Terms to Know

Palliative care has a lot of uncommon terms used to describe various services. We hope this list will empower you to make decisions and ask questions about your or your loved one's care. 

adjuvant therapy

A treatment used with a medication to aid its effect.

advance directive

Written or verbal instructions for your care if you are unable to make decisions.

cardiopulmonary resuscitation (CPR)

A procedure used when a patient′s heart stops beating. It can involve compressions of the chest or electrical stimulation.

consulting physician

A doctor with special training or experience who is called in to assist the primary attending physician in matters that need more specialized care.

coordination of care

An approach in which all members of the medical team work together to plan for a patient′s care in the hospital and for discharge.

do not resuscitate (DNR) order

A physician's order not to attempt CPR if a patient′s heart or breathing stops. The order is written at the request of the patient or family, but it must be signed by a physician to be valid. There are separate versions for home and hospital.

durable power of attorney for healthcare

A document that designates the person you trust to make medical decisions on your behalf if you are unable.

healthcare proxy

Similar to a durable power of attorney for healthcare, this is a document that designates the person you trust to make medical decisions on your behalf if you are unable.

home care

Services provided in the home, such as nursing and physical therapy.


Considered a model of quality care, hospice focuses on relieving symptoms and supporting patients with a life expectancy of months, not years. Hospice involves a team-oriented approach to expert medical care, pain management and emotional and spiritual support. The emphasis is on caring, not curing. In most cases hospice care is provided to a patient in his or her own home. It also can be provided in freestanding hospice facilities, hospitals, nursing homes and other long-term care facilities.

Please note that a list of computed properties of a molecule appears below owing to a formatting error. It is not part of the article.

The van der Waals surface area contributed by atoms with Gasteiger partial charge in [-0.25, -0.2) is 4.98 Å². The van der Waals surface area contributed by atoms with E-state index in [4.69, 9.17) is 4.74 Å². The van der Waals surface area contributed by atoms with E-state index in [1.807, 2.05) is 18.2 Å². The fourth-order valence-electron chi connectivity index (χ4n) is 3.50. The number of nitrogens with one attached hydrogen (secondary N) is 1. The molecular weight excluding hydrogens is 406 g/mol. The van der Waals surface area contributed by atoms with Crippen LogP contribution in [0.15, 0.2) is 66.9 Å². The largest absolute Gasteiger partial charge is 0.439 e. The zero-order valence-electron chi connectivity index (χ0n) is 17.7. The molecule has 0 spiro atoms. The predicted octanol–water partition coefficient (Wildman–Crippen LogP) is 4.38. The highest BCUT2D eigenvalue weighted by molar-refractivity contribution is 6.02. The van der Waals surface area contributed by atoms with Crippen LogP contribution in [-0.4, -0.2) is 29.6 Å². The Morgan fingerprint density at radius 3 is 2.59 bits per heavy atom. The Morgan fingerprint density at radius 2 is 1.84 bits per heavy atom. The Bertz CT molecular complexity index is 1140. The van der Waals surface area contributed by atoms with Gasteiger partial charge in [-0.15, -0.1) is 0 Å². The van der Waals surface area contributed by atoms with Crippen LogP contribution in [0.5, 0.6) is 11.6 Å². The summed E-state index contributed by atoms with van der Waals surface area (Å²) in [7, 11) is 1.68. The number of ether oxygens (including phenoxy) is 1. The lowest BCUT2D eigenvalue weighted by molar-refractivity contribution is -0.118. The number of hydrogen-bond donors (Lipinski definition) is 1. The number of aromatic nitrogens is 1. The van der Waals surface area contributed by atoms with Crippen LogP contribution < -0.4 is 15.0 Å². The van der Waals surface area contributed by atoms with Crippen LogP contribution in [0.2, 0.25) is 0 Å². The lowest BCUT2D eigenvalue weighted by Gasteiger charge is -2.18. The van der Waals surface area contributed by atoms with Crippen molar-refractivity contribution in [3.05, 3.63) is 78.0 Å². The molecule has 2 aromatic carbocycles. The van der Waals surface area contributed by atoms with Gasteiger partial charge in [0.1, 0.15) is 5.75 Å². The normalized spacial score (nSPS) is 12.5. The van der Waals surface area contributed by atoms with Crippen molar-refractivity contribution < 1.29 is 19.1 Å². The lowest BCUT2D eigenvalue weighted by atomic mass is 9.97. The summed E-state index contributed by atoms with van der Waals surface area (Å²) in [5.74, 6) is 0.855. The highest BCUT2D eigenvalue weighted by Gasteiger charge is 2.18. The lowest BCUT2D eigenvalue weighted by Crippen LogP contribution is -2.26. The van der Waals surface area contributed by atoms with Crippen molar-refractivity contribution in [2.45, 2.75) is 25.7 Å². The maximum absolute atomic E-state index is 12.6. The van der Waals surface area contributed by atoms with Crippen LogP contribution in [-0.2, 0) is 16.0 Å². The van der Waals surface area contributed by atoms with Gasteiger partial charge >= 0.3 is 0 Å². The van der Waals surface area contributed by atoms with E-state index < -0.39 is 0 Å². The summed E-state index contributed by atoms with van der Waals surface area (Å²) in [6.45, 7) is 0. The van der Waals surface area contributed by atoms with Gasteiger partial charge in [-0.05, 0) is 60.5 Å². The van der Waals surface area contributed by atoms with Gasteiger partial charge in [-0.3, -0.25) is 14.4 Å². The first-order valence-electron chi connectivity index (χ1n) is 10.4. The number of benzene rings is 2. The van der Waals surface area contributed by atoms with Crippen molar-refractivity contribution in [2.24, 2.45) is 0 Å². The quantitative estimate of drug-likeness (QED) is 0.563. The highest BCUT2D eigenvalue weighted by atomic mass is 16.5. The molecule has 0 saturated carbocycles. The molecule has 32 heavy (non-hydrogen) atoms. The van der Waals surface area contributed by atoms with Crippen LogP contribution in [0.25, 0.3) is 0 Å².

The process of providing water or fluid by mouth, tube, or intravenously.


The process of inserting a tube into a patient′s lungs to help with breathing.

life-prolonging treatment

Medical treatments that aim to cure or remedy an illness.

living will

A document stating a patient′s wishes regarding medical treatments.

long-term care

Care that supports patients with chronic impairment for an indefinite period of time; it is provided in nursing facilities, at home or in the community.

nonsteroidal anti-inflammatory drugs (NSAIDs)

A class of pain medications such as ibuprofen and aspirin.


A class of pain medications that have some opiate narcotic properties but are not derived from opium.


To relieve the symptoms of a disease or disorder.

palliative care

The medical specialty focused on relief of the pain, symptoms and stress of serious illness. The goal is to improve quality of life. Palliative care is appropriate at any point in an illness and can be provided at the same time as curative treatment.

percutaneous endoscopic gastrostomy (PEG)

A surgical procedure for inserting a tube into the stomach to provide nutrition and hydration.

primary attending physician

A patient′s main doctor, who coordinates all referrals to specialists.


Similar to CPR, a protocol used when a patient′s heart stops beating; it can involve compressions of the chest or electrical stimulation.

subacute care

Short-term care in a nursing facility, usually for physical therapy.


A feeling a patient has that indicates a disorder or disease.


A machine that breathes for a patient when he or she is unable to do so independently.